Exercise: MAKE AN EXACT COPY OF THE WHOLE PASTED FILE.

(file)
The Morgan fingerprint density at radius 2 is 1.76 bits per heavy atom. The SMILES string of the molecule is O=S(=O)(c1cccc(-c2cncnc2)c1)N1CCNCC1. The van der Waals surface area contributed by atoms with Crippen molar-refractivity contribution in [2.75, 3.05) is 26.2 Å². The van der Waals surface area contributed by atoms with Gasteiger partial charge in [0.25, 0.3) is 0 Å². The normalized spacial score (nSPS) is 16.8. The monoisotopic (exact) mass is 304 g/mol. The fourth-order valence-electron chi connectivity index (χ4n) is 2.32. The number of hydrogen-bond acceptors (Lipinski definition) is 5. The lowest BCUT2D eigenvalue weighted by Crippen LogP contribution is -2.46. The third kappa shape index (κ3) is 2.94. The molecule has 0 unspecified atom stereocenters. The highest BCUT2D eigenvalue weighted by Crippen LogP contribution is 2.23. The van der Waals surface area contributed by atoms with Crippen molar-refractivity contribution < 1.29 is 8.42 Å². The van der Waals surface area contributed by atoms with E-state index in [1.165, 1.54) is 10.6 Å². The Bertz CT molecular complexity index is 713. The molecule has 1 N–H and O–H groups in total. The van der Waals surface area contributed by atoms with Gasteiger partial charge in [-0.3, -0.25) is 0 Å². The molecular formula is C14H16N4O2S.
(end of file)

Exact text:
The Morgan fingerprint density at radius 2 is 1.76 bits per heavy atom. The SMILES string of the molecule is O=S(=O)(c1cccc(-c2cncnc2)c1)N1CCNCC1. The van der Waals surface area contributed by atoms with Crippen molar-refractivity contribution in [2.75, 3.05) is 26.2 Å². The van der Waals surface area contributed by atoms with Gasteiger partial charge in [0.25, 0.3) is 0 Å². The normalized spacial score (nSPS) is 16.8. The monoisotopic (exact) mass is 304 g/mol. The fourth-order valence-electron chi connectivity index (χ4n) is 2.32. The number of hydrogen-bond acceptors (Lipinski definition) is 5. The lowest BCUT2D eigenvalue weighted by Crippen LogP contribution is -2.46. The third kappa shape index (κ3) is 2.94. The molecule has 0 unspecified atom stereocenters. The highest BCUT2D eigenvalue weighted by Crippen LogP contribution is 2.23. The van der Waals surface area contributed by atoms with Crippen molar-refractivity contribution < 1.29 is 8.42 Å². The van der Waals surface area contributed by atoms with E-state index in [1.165, 1.54) is 10.6 Å². The Bertz CT molecular complexity index is 713. The molecule has 1 N–H and O–H groups in total. The van der Waals surface area contributed by atoms with Gasteiger partial charge in [-0.3, -0.25) is 0 Å². The molecular formula is C14H16N4O2S.